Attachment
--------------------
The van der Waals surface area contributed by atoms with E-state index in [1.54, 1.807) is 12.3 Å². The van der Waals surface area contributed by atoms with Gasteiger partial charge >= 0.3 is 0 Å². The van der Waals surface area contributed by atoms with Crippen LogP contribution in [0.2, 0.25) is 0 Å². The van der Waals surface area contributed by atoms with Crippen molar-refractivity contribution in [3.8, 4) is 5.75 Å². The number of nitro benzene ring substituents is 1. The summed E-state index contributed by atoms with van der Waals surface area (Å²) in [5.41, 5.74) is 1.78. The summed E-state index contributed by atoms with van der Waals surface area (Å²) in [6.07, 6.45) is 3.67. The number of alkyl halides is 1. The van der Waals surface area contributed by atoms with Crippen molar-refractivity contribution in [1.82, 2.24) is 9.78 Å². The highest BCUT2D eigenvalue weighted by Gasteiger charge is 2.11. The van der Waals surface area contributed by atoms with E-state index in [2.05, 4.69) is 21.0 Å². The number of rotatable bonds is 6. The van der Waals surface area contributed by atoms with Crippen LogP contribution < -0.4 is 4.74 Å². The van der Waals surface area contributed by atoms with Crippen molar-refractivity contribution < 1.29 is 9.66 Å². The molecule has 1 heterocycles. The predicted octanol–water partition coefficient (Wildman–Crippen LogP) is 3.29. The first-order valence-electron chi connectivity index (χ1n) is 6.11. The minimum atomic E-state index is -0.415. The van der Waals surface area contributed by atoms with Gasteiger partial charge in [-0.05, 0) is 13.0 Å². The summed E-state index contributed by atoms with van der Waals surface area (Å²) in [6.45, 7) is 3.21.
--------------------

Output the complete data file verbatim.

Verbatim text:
The van der Waals surface area contributed by atoms with E-state index in [1.54, 1.807) is 12.3 Å². The van der Waals surface area contributed by atoms with Gasteiger partial charge >= 0.3 is 0 Å². The van der Waals surface area contributed by atoms with Crippen LogP contribution in [0.2, 0.25) is 0 Å². The van der Waals surface area contributed by atoms with Crippen molar-refractivity contribution in [3.8, 4) is 5.75 Å². The number of nitro benzene ring substituents is 1. The summed E-state index contributed by atoms with van der Waals surface area (Å²) in [5.41, 5.74) is 1.78. The summed E-state index contributed by atoms with van der Waals surface area (Å²) in [6.07, 6.45) is 3.67. The number of alkyl halides is 1. The van der Waals surface area contributed by atoms with Crippen molar-refractivity contribution in [1.82, 2.24) is 9.78 Å². The highest BCUT2D eigenvalue weighted by Gasteiger charge is 2.11. The van der Waals surface area contributed by atoms with E-state index in [2.05, 4.69) is 21.0 Å². The number of rotatable bonds is 6. The van der Waals surface area contributed by atoms with Crippen LogP contribution < -0.4 is 4.74 Å². The van der Waals surface area contributed by atoms with Crippen molar-refractivity contribution < 1.29 is 9.66 Å². The molecule has 1 heterocycles. The predicted octanol–water partition coefficient (Wildman–Crippen LogP) is 3.29. The first-order valence-electron chi connectivity index (χ1n) is 6.11. The minimum atomic E-state index is -0.415. The van der Waals surface area contributed by atoms with Gasteiger partial charge in [-0.05, 0) is 13.0 Å². The summed E-state index contributed by atoms with van der Waals surface area (Å²) in [6.45, 7) is 3.21.